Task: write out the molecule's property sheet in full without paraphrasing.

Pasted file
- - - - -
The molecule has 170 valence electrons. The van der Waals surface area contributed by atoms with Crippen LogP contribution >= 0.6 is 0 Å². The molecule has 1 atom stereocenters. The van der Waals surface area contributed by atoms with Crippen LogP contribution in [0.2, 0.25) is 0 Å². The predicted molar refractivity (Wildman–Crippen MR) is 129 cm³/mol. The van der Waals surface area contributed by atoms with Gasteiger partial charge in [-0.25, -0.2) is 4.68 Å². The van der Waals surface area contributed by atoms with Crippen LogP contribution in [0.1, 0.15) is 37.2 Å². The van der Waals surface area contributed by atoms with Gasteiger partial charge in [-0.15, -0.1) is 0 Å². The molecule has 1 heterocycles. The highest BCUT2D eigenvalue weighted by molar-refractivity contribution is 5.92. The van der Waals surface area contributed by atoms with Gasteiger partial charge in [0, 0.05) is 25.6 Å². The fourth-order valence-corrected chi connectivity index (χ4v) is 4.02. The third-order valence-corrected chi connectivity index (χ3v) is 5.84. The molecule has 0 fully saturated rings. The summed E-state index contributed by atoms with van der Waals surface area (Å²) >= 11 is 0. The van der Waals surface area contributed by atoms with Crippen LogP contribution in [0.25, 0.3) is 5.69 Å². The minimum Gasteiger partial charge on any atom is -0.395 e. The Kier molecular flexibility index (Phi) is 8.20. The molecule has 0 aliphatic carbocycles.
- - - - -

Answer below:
The molecule has 170 valence electrons. The van der Waals surface area contributed by atoms with Crippen LogP contribution >= 0.6 is 0 Å². The molecule has 1 atom stereocenters. The van der Waals surface area contributed by atoms with Crippen LogP contribution in [0.2, 0.25) is 0 Å². The predicted molar refractivity (Wildman–Crippen MR) is 129 cm³/mol. The van der Waals surface area contributed by atoms with Gasteiger partial charge in [-0.25, -0.2) is 4.68 Å². The van der Waals surface area contributed by atoms with Crippen LogP contribution in [0.1, 0.15) is 37.2 Å². The van der Waals surface area contributed by atoms with Gasteiger partial charge in [-0.15, -0.1) is 0 Å². The molecule has 1 heterocycles. The highest BCUT2D eigenvalue weighted by molar-refractivity contribution is 5.92. The van der Waals surface area contributed by atoms with Gasteiger partial charge in [0, 0.05) is 25.6 Å². The fourth-order valence-corrected chi connectivity index (χ4v) is 4.02. The third-order valence-corrected chi connectivity index (χ3v) is 5.84. The molecule has 0 fully saturated rings. The summed E-state index contributed by atoms with van der Waals surface area (Å²) >= 11 is 0. The van der Waals surface area contributed by atoms with Crippen LogP contribution in [0.25, 0.3) is 5.69 Å². The minimum Gasteiger partial charge on any atom is -0.395 e. The Kier molecular flexibility index (Phi) is 8.20. The molecule has 0 aliphatic carbocycles.